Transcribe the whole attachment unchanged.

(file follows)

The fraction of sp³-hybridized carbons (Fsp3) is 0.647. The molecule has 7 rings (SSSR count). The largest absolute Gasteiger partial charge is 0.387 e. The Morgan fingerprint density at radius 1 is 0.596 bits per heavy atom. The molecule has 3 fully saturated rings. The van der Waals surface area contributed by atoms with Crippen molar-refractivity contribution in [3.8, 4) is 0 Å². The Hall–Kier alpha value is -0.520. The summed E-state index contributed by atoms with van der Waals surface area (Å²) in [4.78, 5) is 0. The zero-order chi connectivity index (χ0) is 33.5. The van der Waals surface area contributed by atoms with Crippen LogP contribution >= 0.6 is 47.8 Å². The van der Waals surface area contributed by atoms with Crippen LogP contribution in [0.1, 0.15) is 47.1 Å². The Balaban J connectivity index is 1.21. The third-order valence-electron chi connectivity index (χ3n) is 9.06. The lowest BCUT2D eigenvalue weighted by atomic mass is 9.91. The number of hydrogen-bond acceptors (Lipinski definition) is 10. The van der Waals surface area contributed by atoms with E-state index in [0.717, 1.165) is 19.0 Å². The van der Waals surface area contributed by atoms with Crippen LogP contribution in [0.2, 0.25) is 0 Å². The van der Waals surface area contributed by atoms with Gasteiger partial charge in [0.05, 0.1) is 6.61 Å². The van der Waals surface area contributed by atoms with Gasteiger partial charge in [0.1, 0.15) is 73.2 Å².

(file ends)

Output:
The fraction of sp³-hybridized carbons (Fsp3) is 0.647. The molecule has 7 rings (SSSR count). The largest absolute Gasteiger partial charge is 0.387 e. The Morgan fingerprint density at radius 1 is 0.596 bits per heavy atom. The molecule has 3 fully saturated rings. The van der Waals surface area contributed by atoms with Crippen molar-refractivity contribution in [3.8, 4) is 0 Å². The Hall–Kier alpha value is -0.520. The summed E-state index contributed by atoms with van der Waals surface area (Å²) in [4.78, 5) is 0. The zero-order chi connectivity index (χ0) is 33.5. The van der Waals surface area contributed by atoms with Crippen LogP contribution >= 0.6 is 47.8 Å². The van der Waals surface area contributed by atoms with Crippen LogP contribution in [0.1, 0.15) is 47.1 Å². The Balaban J connectivity index is 1.21. The third-order valence-electron chi connectivity index (χ3n) is 9.06. The lowest BCUT2D eigenvalue weighted by atomic mass is 9.91. The number of hydrogen-bond acceptors (Lipinski definition) is 10. The van der Waals surface area contributed by atoms with E-state index in [0.717, 1.165) is 19.0 Å². The van der Waals surface area contributed by atoms with Crippen LogP contribution in [0.2, 0.25) is 0 Å². The van der Waals surface area contributed by atoms with Gasteiger partial charge in [0.05, 0.1) is 6.61 Å². The van der Waals surface area contributed by atoms with Gasteiger partial charge in [0.1, 0.15) is 73.2 Å².